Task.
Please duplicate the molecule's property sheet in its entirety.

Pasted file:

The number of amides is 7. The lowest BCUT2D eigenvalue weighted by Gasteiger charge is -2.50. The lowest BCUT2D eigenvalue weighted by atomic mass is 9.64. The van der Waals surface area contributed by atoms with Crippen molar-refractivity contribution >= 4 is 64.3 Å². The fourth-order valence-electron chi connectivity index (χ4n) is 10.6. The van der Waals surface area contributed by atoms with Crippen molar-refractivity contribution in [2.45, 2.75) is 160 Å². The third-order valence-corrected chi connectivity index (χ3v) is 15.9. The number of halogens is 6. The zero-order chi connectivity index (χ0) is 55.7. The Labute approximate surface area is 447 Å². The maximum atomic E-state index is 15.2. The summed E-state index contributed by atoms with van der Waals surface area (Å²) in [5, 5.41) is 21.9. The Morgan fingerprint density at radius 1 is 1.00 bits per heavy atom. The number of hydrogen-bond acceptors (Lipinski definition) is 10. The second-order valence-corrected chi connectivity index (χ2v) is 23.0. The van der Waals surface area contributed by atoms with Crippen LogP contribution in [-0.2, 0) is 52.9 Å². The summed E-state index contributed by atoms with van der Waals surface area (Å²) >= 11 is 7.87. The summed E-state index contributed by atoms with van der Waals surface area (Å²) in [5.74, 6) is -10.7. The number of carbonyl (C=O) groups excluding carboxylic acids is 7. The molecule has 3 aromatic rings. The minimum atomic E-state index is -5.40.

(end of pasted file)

The number of amides is 7. The lowest BCUT2D eigenvalue weighted by Gasteiger charge is -2.50. The lowest BCUT2D eigenvalue weighted by atomic mass is 9.64. The van der Waals surface area contributed by atoms with Crippen molar-refractivity contribution >= 4 is 64.3 Å². The fourth-order valence-electron chi connectivity index (χ4n) is 10.6. The van der Waals surface area contributed by atoms with Crippen molar-refractivity contribution in [2.45, 2.75) is 160 Å². The third-order valence-corrected chi connectivity index (χ3v) is 15.9. The number of halogens is 6. The zero-order chi connectivity index (χ0) is 55.7. The Labute approximate surface area is 447 Å². The maximum atomic E-state index is 15.2. The summed E-state index contributed by atoms with van der Waals surface area (Å²) in [5, 5.41) is 21.9. The Morgan fingerprint density at radius 1 is 1.00 bits per heavy atom. The number of hydrogen-bond acceptors (Lipinski definition) is 10. The second-order valence-corrected chi connectivity index (χ2v) is 23.0. The van der Waals surface area contributed by atoms with Crippen LogP contribution in [-0.2, 0) is 52.9 Å². The summed E-state index contributed by atoms with van der Waals surface area (Å²) >= 11 is 7.87. The summed E-state index contributed by atoms with van der Waals surface area (Å²) in [5.74, 6) is -10.7. The number of carbonyl (C=O) groups excluding carboxylic acids is 7. The molecule has 3 aromatic rings. The minimum atomic E-state index is -5.40.